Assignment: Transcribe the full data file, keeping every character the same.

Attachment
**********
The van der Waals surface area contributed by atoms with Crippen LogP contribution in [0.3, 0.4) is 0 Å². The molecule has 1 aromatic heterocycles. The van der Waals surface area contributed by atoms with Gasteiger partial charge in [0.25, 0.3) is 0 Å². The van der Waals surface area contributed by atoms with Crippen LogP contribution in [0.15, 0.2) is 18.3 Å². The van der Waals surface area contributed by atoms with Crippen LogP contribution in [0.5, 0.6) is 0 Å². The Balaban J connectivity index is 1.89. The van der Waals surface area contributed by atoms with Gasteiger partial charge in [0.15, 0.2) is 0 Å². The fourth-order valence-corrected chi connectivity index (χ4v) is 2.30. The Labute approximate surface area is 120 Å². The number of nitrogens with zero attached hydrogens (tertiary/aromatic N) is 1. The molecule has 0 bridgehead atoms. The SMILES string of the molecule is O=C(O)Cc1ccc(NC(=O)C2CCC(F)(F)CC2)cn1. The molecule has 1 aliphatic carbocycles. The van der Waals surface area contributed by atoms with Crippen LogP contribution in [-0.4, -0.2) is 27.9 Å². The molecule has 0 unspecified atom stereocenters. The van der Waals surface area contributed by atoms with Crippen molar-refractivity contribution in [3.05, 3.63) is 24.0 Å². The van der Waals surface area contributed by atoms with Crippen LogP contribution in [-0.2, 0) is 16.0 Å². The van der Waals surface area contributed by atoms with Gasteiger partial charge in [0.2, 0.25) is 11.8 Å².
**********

The van der Waals surface area contributed by atoms with Crippen LogP contribution in [0.3, 0.4) is 0 Å². The molecule has 1 aromatic heterocycles. The van der Waals surface area contributed by atoms with Gasteiger partial charge in [0.25, 0.3) is 0 Å². The van der Waals surface area contributed by atoms with Crippen LogP contribution in [0.15, 0.2) is 18.3 Å². The van der Waals surface area contributed by atoms with Crippen LogP contribution in [0.5, 0.6) is 0 Å². The Balaban J connectivity index is 1.89. The van der Waals surface area contributed by atoms with Gasteiger partial charge in [0.15, 0.2) is 0 Å². The fourth-order valence-corrected chi connectivity index (χ4v) is 2.30. The Labute approximate surface area is 120 Å². The number of nitrogens with zero attached hydrogens (tertiary/aromatic N) is 1. The molecule has 0 bridgehead atoms. The SMILES string of the molecule is O=C(O)Cc1ccc(NC(=O)C2CCC(F)(F)CC2)cn1. The molecule has 1 aliphatic carbocycles. The van der Waals surface area contributed by atoms with Crippen LogP contribution in [-0.4, -0.2) is 27.9 Å². The molecule has 0 unspecified atom stereocenters. The van der Waals surface area contributed by atoms with Crippen molar-refractivity contribution in [3.05, 3.63) is 24.0 Å². The van der Waals surface area contributed by atoms with Crippen LogP contribution in [-0.2, 0) is 16.0 Å². The van der Waals surface area contributed by atoms with Gasteiger partial charge in [0.2, 0.25) is 11.8 Å².